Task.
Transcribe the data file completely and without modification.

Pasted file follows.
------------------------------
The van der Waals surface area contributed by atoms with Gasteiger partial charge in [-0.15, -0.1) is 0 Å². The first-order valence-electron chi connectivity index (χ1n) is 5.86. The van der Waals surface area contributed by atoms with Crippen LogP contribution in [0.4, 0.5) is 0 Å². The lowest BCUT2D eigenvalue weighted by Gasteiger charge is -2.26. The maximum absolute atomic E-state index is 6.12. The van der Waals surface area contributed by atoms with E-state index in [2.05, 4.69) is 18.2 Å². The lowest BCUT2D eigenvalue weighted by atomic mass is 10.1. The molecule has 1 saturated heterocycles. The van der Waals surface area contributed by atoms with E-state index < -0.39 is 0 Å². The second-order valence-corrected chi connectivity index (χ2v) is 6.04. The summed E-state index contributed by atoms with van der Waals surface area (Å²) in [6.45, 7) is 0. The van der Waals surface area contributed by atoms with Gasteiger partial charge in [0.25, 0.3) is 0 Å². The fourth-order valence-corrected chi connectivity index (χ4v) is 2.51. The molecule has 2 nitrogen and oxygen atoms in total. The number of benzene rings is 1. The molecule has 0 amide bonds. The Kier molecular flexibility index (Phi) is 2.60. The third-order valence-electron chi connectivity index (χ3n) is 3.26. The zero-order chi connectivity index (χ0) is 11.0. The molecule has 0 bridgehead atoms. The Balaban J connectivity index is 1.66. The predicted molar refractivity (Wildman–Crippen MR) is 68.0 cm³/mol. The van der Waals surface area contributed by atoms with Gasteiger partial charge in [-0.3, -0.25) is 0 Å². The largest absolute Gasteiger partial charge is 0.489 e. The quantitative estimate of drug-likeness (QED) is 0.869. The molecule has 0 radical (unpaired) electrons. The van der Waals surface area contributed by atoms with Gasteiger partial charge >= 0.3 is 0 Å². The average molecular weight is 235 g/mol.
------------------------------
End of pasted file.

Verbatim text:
The van der Waals surface area contributed by atoms with Gasteiger partial charge in [-0.15, -0.1) is 0 Å². The first-order valence-electron chi connectivity index (χ1n) is 5.86. The van der Waals surface area contributed by atoms with Crippen LogP contribution in [0.4, 0.5) is 0 Å². The lowest BCUT2D eigenvalue weighted by Gasteiger charge is -2.26. The maximum absolute atomic E-state index is 6.12. The van der Waals surface area contributed by atoms with E-state index in [2.05, 4.69) is 18.2 Å². The lowest BCUT2D eigenvalue weighted by atomic mass is 10.1. The molecule has 1 saturated heterocycles. The van der Waals surface area contributed by atoms with E-state index < -0.39 is 0 Å². The second-order valence-corrected chi connectivity index (χ2v) is 6.04. The summed E-state index contributed by atoms with van der Waals surface area (Å²) in [6.45, 7) is 0. The van der Waals surface area contributed by atoms with Gasteiger partial charge in [0.25, 0.3) is 0 Å². The fourth-order valence-corrected chi connectivity index (χ4v) is 2.51. The molecule has 2 nitrogen and oxygen atoms in total. The number of benzene rings is 1. The molecule has 0 amide bonds. The Kier molecular flexibility index (Phi) is 2.60. The third-order valence-electron chi connectivity index (χ3n) is 3.26. The zero-order chi connectivity index (χ0) is 11.0. The molecule has 0 bridgehead atoms. The Balaban J connectivity index is 1.66. The predicted molar refractivity (Wildman–Crippen MR) is 68.0 cm³/mol. The van der Waals surface area contributed by atoms with Gasteiger partial charge in [-0.3, -0.25) is 0 Å². The largest absolute Gasteiger partial charge is 0.489 e. The quantitative estimate of drug-likeness (QED) is 0.869. The molecule has 0 radical (unpaired) electrons. The van der Waals surface area contributed by atoms with Gasteiger partial charge >= 0.3 is 0 Å². The average molecular weight is 235 g/mol.